In the last two decades of its use the station had only one employee residing there, generally with their family.[12] Starting in 1848 the Okanogan Trail was no longer used by fur trapping brigades, now getting their supplies from Fort Hope instead of Fort Okanogan.[4] The Company began considering abandoning the post in 1853, no longer finding it financially viable to maintain. Negotiations for the sale of its property within the United States were still ongoing with the American Government, with the HBC unwilling to lose its basis for land claims of Fort Okanogan. The son of departing manager Joachin La Fluer, François Duchouquette, was instructed in 1853 to work there.[4] He continued to maintain residency at the location until given orders in 1860 to remove the remaining supplies and property of the HBC. Duchoquette left with a pack train on 18 or 19 June, leaving the post "for all practical purposes abandoned...", and later established a trading outpost outside Keremeos in British Columbia.[4] Robert Stevenson, a witness to the withdrawal recalled that:

"At the time of our visit all the Indians in that part of the country were congregated at the fort assisting the factor in packing up the goods preparatory to moving the post to Keremeos in British Columbia. The goods were packed in Hudson Bay 'parflushes' made of raw hide, and loads were arranged for 150 horses. The post was to be abandoned the following day, and no goods were on sale that day."[4]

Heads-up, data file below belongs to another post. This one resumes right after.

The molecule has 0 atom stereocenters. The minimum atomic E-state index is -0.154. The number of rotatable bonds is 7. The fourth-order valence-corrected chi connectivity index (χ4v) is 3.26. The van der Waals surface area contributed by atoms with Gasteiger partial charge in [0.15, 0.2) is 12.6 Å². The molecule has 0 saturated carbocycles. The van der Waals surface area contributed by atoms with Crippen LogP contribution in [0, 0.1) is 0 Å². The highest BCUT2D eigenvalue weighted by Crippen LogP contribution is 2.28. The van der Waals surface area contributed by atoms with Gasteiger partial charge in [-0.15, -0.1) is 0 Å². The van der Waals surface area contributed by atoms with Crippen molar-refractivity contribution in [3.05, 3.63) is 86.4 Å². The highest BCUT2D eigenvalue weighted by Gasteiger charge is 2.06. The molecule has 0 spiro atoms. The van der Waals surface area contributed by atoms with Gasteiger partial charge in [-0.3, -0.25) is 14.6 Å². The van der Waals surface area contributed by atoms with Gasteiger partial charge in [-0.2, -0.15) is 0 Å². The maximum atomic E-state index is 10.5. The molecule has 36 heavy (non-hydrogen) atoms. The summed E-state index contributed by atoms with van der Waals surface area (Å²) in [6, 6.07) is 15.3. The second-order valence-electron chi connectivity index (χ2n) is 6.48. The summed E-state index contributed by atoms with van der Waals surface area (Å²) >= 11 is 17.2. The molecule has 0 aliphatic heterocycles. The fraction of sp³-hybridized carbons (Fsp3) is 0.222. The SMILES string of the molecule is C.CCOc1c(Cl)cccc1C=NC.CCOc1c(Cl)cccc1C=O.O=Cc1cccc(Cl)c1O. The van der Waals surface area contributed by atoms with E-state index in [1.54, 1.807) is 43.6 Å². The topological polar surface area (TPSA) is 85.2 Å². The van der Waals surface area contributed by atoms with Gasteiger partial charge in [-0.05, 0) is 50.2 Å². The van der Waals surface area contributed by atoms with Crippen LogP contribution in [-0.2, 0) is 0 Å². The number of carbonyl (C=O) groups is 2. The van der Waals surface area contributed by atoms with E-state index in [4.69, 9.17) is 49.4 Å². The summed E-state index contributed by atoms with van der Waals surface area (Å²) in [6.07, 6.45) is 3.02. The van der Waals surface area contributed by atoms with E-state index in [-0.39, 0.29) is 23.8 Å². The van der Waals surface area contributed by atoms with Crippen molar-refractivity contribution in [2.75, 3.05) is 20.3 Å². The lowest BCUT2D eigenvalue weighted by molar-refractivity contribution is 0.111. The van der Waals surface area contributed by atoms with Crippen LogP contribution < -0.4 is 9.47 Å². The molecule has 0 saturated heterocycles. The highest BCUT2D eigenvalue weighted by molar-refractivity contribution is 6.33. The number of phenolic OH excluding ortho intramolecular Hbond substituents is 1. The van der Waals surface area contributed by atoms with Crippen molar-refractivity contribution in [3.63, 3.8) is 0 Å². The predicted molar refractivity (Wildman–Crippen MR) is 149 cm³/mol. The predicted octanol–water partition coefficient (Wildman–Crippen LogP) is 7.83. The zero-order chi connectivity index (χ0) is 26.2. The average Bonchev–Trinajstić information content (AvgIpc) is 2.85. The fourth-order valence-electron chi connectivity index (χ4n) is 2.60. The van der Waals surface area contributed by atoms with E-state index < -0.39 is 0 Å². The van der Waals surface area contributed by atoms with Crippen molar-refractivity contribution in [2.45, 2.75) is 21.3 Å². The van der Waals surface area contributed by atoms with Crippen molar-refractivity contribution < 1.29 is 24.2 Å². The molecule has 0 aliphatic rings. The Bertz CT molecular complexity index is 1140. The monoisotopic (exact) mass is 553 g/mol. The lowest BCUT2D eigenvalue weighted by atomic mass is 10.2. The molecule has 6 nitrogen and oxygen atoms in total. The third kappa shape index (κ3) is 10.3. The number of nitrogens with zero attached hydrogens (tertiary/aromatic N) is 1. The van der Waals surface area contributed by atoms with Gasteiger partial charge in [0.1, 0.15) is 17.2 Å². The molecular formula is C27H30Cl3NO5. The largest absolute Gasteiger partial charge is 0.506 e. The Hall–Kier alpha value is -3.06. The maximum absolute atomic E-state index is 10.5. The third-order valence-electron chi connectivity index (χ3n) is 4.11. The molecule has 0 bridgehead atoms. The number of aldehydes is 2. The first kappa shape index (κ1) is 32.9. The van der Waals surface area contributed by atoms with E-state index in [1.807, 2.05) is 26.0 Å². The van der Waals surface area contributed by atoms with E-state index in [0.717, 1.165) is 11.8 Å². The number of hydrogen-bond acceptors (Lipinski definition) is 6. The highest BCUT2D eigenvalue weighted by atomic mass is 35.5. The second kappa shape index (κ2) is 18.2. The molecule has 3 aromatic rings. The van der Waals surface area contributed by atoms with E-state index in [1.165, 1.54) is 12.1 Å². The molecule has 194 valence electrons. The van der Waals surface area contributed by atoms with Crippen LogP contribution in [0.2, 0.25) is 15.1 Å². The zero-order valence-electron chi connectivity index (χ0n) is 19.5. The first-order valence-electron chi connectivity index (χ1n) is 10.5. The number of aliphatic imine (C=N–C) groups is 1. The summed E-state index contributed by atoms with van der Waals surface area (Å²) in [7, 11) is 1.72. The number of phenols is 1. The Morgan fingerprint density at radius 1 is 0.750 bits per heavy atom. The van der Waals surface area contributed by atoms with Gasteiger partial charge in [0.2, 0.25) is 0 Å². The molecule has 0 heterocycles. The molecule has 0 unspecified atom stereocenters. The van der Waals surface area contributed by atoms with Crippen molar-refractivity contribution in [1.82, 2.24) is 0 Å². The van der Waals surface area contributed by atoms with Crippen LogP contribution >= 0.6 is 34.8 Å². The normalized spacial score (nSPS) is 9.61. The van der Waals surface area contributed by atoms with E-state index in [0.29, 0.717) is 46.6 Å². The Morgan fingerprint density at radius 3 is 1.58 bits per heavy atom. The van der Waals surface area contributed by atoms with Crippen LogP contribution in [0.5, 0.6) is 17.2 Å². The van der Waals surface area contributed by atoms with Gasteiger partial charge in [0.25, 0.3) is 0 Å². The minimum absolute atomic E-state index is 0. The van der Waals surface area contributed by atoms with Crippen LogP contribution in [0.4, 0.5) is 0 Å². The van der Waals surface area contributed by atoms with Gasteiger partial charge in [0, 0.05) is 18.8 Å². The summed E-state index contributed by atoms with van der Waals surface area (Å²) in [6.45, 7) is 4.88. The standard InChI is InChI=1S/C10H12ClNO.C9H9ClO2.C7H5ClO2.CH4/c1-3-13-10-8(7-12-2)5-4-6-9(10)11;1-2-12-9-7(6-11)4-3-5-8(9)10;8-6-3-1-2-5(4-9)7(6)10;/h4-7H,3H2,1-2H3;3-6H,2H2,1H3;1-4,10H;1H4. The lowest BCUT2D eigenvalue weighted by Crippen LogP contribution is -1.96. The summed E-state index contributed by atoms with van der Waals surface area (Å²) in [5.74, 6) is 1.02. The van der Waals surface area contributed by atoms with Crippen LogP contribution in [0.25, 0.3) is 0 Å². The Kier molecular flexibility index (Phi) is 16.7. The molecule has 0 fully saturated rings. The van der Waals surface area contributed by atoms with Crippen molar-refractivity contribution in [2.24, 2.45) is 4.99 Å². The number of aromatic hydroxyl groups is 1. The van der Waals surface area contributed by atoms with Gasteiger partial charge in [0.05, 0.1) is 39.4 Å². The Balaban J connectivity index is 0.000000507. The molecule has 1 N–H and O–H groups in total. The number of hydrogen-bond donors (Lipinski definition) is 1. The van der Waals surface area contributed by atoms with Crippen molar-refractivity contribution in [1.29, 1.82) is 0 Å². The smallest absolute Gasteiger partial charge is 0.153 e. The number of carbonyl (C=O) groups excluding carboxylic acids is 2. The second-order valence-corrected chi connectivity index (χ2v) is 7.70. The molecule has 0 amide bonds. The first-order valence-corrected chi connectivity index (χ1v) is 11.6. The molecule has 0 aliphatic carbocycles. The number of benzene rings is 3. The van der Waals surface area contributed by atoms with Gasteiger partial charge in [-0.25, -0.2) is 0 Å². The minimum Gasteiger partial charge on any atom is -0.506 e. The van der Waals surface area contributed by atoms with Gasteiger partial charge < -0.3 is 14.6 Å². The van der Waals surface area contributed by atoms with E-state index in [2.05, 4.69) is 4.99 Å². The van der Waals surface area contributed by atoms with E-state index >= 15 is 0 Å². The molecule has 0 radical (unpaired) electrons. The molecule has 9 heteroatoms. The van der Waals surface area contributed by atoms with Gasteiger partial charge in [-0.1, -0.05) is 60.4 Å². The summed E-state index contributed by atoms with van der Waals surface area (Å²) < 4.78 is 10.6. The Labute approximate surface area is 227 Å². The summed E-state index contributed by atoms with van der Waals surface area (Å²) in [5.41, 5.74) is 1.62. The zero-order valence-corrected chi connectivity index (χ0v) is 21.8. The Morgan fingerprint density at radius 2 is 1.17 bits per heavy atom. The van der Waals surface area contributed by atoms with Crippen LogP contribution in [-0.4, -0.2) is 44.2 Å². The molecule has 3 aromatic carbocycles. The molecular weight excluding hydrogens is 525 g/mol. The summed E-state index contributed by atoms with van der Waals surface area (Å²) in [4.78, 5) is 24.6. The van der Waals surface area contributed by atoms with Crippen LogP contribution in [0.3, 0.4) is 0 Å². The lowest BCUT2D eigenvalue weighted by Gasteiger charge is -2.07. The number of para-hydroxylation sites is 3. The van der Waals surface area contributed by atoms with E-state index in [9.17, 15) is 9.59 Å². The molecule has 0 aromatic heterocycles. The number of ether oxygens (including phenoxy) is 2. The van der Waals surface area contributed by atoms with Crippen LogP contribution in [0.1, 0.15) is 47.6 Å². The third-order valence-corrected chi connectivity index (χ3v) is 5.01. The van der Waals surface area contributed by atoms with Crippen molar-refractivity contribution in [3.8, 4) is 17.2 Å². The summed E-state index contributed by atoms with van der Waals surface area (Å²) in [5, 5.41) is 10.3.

American and Chinese gold miners in the area took wood from aging fur station, leaving it barren. No buildings of Fort Okanogan remained by 1880.[4]

Management[edit]

By the time the HBC assumed control of Fort Okanogan, it had already lost its significance in the fur trade; consequently "no officer of the company was regularly stationed there..."[4]

Manager Position Tenure
Alexander Ross proprietor 1811-1813[15]
William Wallace Matthews clerk 1813[15]
Alexander Ross proprietor 1814-1816
Ross Cox 1816-1817[8][15]
William Kittson clerk 1822-1823[15]
Louis Pion interpreter 1823-1824[15]
James Birnie apprentice clerk 1824-1827[15]
François Annance clerk 1826[15]
Francis Ermatinger clerk 1826-1829[12][15]